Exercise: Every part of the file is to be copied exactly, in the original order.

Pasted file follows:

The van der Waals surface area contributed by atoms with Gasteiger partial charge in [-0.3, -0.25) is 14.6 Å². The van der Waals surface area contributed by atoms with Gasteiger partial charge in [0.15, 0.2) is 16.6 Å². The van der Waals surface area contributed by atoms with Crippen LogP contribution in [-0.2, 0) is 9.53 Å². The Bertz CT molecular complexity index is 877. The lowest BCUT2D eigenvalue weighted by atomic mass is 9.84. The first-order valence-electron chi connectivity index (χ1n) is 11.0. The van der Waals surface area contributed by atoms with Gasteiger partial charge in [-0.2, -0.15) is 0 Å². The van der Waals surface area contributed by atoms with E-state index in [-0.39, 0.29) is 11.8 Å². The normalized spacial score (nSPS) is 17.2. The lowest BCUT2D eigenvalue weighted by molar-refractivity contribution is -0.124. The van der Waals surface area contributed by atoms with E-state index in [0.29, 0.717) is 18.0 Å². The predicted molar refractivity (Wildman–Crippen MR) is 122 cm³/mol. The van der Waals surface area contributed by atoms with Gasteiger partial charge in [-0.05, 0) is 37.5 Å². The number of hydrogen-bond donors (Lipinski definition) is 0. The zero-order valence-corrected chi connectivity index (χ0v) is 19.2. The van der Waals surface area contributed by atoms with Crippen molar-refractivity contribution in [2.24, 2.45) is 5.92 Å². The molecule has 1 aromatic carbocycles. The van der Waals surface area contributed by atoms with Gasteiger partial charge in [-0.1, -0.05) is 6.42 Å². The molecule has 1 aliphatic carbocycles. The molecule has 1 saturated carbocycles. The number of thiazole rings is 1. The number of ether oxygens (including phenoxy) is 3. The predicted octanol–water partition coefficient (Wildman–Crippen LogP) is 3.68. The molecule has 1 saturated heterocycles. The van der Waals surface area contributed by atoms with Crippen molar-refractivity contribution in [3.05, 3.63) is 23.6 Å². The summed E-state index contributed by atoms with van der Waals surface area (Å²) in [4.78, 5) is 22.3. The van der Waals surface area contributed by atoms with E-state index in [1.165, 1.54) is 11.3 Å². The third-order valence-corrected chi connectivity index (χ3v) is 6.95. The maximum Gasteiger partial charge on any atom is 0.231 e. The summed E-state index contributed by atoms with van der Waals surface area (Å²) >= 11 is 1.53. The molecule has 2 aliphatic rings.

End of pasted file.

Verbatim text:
The van der Waals surface area contributed by atoms with Gasteiger partial charge in [-0.3, -0.25) is 14.6 Å². The van der Waals surface area contributed by atoms with Gasteiger partial charge in [0.15, 0.2) is 16.6 Å². The van der Waals surface area contributed by atoms with Crippen LogP contribution in [-0.2, 0) is 9.53 Å². The Bertz CT molecular complexity index is 877. The lowest BCUT2D eigenvalue weighted by atomic mass is 9.84. The first-order valence-electron chi connectivity index (χ1n) is 11.0. The van der Waals surface area contributed by atoms with Gasteiger partial charge in [-0.2, -0.15) is 0 Å². The van der Waals surface area contributed by atoms with E-state index in [-0.39, 0.29) is 11.8 Å². The normalized spacial score (nSPS) is 17.2. The lowest BCUT2D eigenvalue weighted by molar-refractivity contribution is -0.124. The van der Waals surface area contributed by atoms with E-state index in [0.29, 0.717) is 18.0 Å². The predicted molar refractivity (Wildman–Crippen MR) is 122 cm³/mol. The van der Waals surface area contributed by atoms with Gasteiger partial charge in [-0.05, 0) is 37.5 Å². The number of hydrogen-bond donors (Lipinski definition) is 0. The zero-order valence-corrected chi connectivity index (χ0v) is 19.2. The van der Waals surface area contributed by atoms with Crippen molar-refractivity contribution in [2.24, 2.45) is 5.92 Å². The molecule has 1 aromatic carbocycles. The van der Waals surface area contributed by atoms with Gasteiger partial charge in [-0.1, -0.05) is 6.42 Å². The molecule has 1 aliphatic carbocycles. The molecule has 1 saturated carbocycles. The number of thiazole rings is 1. The number of ether oxygens (including phenoxy) is 3. The predicted octanol–water partition coefficient (Wildman–Crippen LogP) is 3.68. The molecule has 1 saturated heterocycles. The van der Waals surface area contributed by atoms with Crippen molar-refractivity contribution in [3.05, 3.63) is 23.6 Å². The summed E-state index contributed by atoms with van der Waals surface area (Å²) in [4.78, 5) is 22.3. The van der Waals surface area contributed by atoms with E-state index in [1.165, 1.54) is 11.3 Å². The third-order valence-corrected chi connectivity index (χ3v) is 6.95. The maximum Gasteiger partial charge on any atom is 0.231 e. The summed E-state index contributed by atoms with van der Waals surface area (Å²) >= 11 is 1.53. The molecule has 2 aliphatic rings.